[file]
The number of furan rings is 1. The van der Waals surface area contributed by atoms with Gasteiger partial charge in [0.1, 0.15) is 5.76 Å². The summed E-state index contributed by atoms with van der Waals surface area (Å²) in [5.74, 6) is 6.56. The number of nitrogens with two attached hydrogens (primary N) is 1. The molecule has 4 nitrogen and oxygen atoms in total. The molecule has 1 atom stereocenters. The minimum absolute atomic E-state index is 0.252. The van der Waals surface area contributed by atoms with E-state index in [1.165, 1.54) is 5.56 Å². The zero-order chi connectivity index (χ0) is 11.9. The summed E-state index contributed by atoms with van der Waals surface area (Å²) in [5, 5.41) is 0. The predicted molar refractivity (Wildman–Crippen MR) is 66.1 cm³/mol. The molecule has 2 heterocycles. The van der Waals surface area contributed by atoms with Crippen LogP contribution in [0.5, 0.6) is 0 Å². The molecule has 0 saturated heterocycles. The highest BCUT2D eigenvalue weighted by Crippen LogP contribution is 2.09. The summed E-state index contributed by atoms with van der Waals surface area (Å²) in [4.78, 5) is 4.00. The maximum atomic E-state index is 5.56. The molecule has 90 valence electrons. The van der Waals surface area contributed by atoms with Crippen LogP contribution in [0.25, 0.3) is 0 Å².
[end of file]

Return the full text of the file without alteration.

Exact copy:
The number of furan rings is 1. The van der Waals surface area contributed by atoms with Gasteiger partial charge in [0.1, 0.15) is 5.76 Å². The summed E-state index contributed by atoms with van der Waals surface area (Å²) in [5.74, 6) is 6.56. The number of nitrogens with two attached hydrogens (primary N) is 1. The molecule has 4 nitrogen and oxygen atoms in total. The molecule has 1 atom stereocenters. The minimum absolute atomic E-state index is 0.252. The van der Waals surface area contributed by atoms with E-state index in [1.165, 1.54) is 5.56 Å². The zero-order chi connectivity index (χ0) is 11.9. The summed E-state index contributed by atoms with van der Waals surface area (Å²) in [5, 5.41) is 0. The predicted molar refractivity (Wildman–Crippen MR) is 66.1 cm³/mol. The molecule has 2 heterocycles. The van der Waals surface area contributed by atoms with Crippen LogP contribution in [0.5, 0.6) is 0 Å². The molecule has 0 saturated heterocycles. The highest BCUT2D eigenvalue weighted by Crippen LogP contribution is 2.09. The summed E-state index contributed by atoms with van der Waals surface area (Å²) in [4.78, 5) is 4.00. The maximum atomic E-state index is 5.56. The molecule has 90 valence electrons. The van der Waals surface area contributed by atoms with Crippen LogP contribution in [0.25, 0.3) is 0 Å².